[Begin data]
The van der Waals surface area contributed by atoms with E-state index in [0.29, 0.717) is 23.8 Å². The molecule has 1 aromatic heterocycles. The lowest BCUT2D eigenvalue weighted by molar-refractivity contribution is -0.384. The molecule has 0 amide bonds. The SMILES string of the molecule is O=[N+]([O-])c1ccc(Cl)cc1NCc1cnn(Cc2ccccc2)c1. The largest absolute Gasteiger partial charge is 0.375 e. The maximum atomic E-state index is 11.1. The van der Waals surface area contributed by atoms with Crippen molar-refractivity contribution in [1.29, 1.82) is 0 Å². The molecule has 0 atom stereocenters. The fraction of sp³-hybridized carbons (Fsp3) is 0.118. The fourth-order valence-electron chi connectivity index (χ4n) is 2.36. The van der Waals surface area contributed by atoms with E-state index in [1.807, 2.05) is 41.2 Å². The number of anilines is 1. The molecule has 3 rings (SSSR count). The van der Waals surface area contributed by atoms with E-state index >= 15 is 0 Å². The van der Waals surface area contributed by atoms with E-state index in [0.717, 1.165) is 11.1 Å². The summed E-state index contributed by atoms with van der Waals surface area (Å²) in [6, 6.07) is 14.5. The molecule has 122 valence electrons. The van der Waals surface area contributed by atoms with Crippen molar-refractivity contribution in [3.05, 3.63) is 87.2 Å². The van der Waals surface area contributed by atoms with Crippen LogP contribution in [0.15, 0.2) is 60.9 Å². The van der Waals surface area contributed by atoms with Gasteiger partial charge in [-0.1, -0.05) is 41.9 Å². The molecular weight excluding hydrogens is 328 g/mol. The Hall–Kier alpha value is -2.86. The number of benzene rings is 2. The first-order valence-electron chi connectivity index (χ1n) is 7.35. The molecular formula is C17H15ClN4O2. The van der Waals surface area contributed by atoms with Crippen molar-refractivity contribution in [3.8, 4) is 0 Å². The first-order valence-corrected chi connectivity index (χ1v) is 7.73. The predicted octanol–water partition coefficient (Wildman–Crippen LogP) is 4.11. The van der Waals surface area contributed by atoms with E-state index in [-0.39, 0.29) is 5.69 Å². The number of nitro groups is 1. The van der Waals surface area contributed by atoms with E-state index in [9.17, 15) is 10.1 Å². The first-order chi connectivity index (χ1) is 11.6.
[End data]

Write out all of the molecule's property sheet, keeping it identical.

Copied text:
The van der Waals surface area contributed by atoms with E-state index in [0.29, 0.717) is 23.8 Å². The molecule has 1 aromatic heterocycles. The lowest BCUT2D eigenvalue weighted by molar-refractivity contribution is -0.384. The molecule has 0 amide bonds. The SMILES string of the molecule is O=[N+]([O-])c1ccc(Cl)cc1NCc1cnn(Cc2ccccc2)c1. The largest absolute Gasteiger partial charge is 0.375 e. The maximum atomic E-state index is 11.1. The van der Waals surface area contributed by atoms with Crippen molar-refractivity contribution in [1.29, 1.82) is 0 Å². The molecule has 0 atom stereocenters. The fraction of sp³-hybridized carbons (Fsp3) is 0.118. The fourth-order valence-electron chi connectivity index (χ4n) is 2.36. The van der Waals surface area contributed by atoms with E-state index in [1.807, 2.05) is 41.2 Å². The number of anilines is 1. The molecule has 3 rings (SSSR count). The van der Waals surface area contributed by atoms with E-state index >= 15 is 0 Å². The van der Waals surface area contributed by atoms with E-state index in [0.717, 1.165) is 11.1 Å². The summed E-state index contributed by atoms with van der Waals surface area (Å²) in [6, 6.07) is 14.5. The molecule has 122 valence electrons. The van der Waals surface area contributed by atoms with Crippen molar-refractivity contribution in [3.05, 3.63) is 87.2 Å². The van der Waals surface area contributed by atoms with Crippen LogP contribution in [0.15, 0.2) is 60.9 Å². The van der Waals surface area contributed by atoms with Gasteiger partial charge in [-0.1, -0.05) is 41.9 Å². The molecular weight excluding hydrogens is 328 g/mol. The Hall–Kier alpha value is -2.86. The number of benzene rings is 2. The first-order valence-electron chi connectivity index (χ1n) is 7.35. The molecular formula is C17H15ClN4O2. The van der Waals surface area contributed by atoms with Crippen molar-refractivity contribution in [3.8, 4) is 0 Å². The first-order valence-corrected chi connectivity index (χ1v) is 7.73. The predicted octanol–water partition coefficient (Wildman–Crippen LogP) is 4.11. The van der Waals surface area contributed by atoms with E-state index in [-0.39, 0.29) is 5.69 Å². The number of nitro groups is 1. The van der Waals surface area contributed by atoms with E-state index in [9.17, 15) is 10.1 Å². The first-order chi connectivity index (χ1) is 11.6.